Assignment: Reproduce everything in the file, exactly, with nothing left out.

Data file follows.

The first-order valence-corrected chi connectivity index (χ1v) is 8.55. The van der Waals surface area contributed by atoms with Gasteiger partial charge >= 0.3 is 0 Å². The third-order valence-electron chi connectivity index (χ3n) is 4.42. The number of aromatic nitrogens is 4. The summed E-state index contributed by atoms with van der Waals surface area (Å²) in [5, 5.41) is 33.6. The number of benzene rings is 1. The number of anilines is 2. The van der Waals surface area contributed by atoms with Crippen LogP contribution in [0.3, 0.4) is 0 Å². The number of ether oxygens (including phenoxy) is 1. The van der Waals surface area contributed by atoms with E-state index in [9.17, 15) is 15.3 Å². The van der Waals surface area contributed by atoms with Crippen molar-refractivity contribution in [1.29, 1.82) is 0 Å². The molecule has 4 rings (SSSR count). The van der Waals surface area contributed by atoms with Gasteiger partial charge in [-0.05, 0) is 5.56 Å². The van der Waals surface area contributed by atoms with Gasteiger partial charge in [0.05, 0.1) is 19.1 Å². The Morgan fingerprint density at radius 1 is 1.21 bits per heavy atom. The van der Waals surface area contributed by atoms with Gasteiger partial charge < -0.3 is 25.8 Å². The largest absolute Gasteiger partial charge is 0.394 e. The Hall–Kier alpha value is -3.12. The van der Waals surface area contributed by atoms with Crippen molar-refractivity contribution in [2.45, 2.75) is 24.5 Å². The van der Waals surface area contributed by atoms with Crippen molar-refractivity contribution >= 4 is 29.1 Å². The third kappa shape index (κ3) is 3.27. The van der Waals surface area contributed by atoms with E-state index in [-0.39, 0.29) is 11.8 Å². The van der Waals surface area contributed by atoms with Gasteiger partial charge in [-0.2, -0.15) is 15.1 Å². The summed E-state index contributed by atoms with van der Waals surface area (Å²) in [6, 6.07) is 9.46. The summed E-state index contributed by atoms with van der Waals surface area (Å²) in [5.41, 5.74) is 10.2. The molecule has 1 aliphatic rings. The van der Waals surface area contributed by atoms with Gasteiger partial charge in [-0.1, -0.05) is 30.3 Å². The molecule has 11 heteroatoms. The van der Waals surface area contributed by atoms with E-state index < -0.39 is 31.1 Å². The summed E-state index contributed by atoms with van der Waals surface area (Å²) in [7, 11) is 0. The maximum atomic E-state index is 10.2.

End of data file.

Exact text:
The first-order valence-corrected chi connectivity index (χ1v) is 8.55. The van der Waals surface area contributed by atoms with Gasteiger partial charge >= 0.3 is 0 Å². The third-order valence-electron chi connectivity index (χ3n) is 4.42. The number of aromatic nitrogens is 4. The summed E-state index contributed by atoms with van der Waals surface area (Å²) in [5, 5.41) is 33.6. The number of benzene rings is 1. The number of anilines is 2. The van der Waals surface area contributed by atoms with Crippen LogP contribution in [0.3, 0.4) is 0 Å². The number of ether oxygens (including phenoxy) is 1. The van der Waals surface area contributed by atoms with E-state index in [9.17, 15) is 15.3 Å². The van der Waals surface area contributed by atoms with Crippen molar-refractivity contribution in [1.29, 1.82) is 0 Å². The molecule has 4 rings (SSSR count). The van der Waals surface area contributed by atoms with Gasteiger partial charge in [-0.05, 0) is 5.56 Å². The van der Waals surface area contributed by atoms with Gasteiger partial charge in [0.05, 0.1) is 19.1 Å². The Morgan fingerprint density at radius 1 is 1.21 bits per heavy atom. The van der Waals surface area contributed by atoms with Gasteiger partial charge < -0.3 is 25.8 Å². The largest absolute Gasteiger partial charge is 0.394 e. The Hall–Kier alpha value is -3.12. The van der Waals surface area contributed by atoms with Crippen molar-refractivity contribution in [2.45, 2.75) is 24.5 Å². The van der Waals surface area contributed by atoms with Crippen molar-refractivity contribution >= 4 is 29.1 Å². The third kappa shape index (κ3) is 3.27. The van der Waals surface area contributed by atoms with E-state index in [-0.39, 0.29) is 11.8 Å². The van der Waals surface area contributed by atoms with Gasteiger partial charge in [-0.2, -0.15) is 15.1 Å². The summed E-state index contributed by atoms with van der Waals surface area (Å²) in [6, 6.07) is 9.46. The summed E-state index contributed by atoms with van der Waals surface area (Å²) in [5.41, 5.74) is 10.2. The molecule has 1 aliphatic rings. The van der Waals surface area contributed by atoms with Gasteiger partial charge in [-0.1, -0.05) is 30.3 Å². The molecule has 11 heteroatoms. The van der Waals surface area contributed by atoms with E-state index < -0.39 is 31.1 Å². The summed E-state index contributed by atoms with van der Waals surface area (Å²) in [7, 11) is 0. The maximum atomic E-state index is 10.2.